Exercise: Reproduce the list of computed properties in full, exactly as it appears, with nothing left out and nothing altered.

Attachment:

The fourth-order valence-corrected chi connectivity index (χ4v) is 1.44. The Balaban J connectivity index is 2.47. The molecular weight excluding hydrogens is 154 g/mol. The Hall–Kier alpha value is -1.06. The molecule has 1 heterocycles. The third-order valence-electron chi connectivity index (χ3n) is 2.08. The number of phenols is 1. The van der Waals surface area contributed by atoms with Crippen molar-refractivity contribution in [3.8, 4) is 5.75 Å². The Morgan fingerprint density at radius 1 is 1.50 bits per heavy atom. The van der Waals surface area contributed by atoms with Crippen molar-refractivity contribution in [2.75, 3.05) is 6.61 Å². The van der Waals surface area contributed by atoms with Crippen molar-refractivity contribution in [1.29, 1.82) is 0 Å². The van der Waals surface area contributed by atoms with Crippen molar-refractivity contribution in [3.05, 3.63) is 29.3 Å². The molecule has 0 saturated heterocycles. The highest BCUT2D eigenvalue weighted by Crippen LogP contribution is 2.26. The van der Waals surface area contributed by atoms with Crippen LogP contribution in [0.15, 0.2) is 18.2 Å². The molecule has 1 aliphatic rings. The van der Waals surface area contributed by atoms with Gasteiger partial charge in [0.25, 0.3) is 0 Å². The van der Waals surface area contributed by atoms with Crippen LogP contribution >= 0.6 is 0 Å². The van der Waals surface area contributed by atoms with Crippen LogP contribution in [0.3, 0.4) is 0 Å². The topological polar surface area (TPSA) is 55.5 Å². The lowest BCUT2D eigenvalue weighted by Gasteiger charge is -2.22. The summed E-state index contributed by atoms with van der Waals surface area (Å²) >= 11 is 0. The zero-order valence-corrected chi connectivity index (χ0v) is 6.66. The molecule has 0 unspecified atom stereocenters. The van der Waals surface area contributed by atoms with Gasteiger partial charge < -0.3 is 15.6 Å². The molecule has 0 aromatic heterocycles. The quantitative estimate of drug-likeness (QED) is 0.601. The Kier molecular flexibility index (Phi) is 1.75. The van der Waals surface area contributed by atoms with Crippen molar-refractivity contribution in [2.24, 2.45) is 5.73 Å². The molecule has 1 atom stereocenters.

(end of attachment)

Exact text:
The fourth-order valence-corrected chi connectivity index (χ4v) is 1.44. The Balaban J connectivity index is 2.47. The molecular weight excluding hydrogens is 154 g/mol. The Hall–Kier alpha value is -1.06. The molecule has 1 heterocycles. The third-order valence-electron chi connectivity index (χ3n) is 2.08. The number of phenols is 1. The van der Waals surface area contributed by atoms with Crippen molar-refractivity contribution in [3.8, 4) is 5.75 Å². The Morgan fingerprint density at radius 1 is 1.50 bits per heavy atom. The van der Waals surface area contributed by atoms with Crippen molar-refractivity contribution in [2.75, 3.05) is 6.61 Å². The van der Waals surface area contributed by atoms with Crippen molar-refractivity contribution in [1.29, 1.82) is 0 Å². The van der Waals surface area contributed by atoms with Crippen molar-refractivity contribution in [3.05, 3.63) is 29.3 Å². The molecule has 0 saturated heterocycles. The highest BCUT2D eigenvalue weighted by Crippen LogP contribution is 2.26. The van der Waals surface area contributed by atoms with Crippen LogP contribution in [0.15, 0.2) is 18.2 Å². The molecule has 1 aliphatic rings. The van der Waals surface area contributed by atoms with Gasteiger partial charge in [0.25, 0.3) is 0 Å². The van der Waals surface area contributed by atoms with Crippen LogP contribution >= 0.6 is 0 Å². The van der Waals surface area contributed by atoms with Crippen LogP contribution in [0.3, 0.4) is 0 Å². The topological polar surface area (TPSA) is 55.5 Å². The lowest BCUT2D eigenvalue weighted by Gasteiger charge is -2.22. The summed E-state index contributed by atoms with van der Waals surface area (Å²) >= 11 is 0. The zero-order valence-corrected chi connectivity index (χ0v) is 6.66. The molecule has 0 unspecified atom stereocenters. The van der Waals surface area contributed by atoms with Gasteiger partial charge < -0.3 is 15.6 Å². The molecule has 0 aromatic heterocycles. The quantitative estimate of drug-likeness (QED) is 0.601. The Kier molecular flexibility index (Phi) is 1.75. The van der Waals surface area contributed by atoms with Crippen molar-refractivity contribution in [2.24, 2.45) is 5.73 Å². The molecule has 1 atom stereocenters.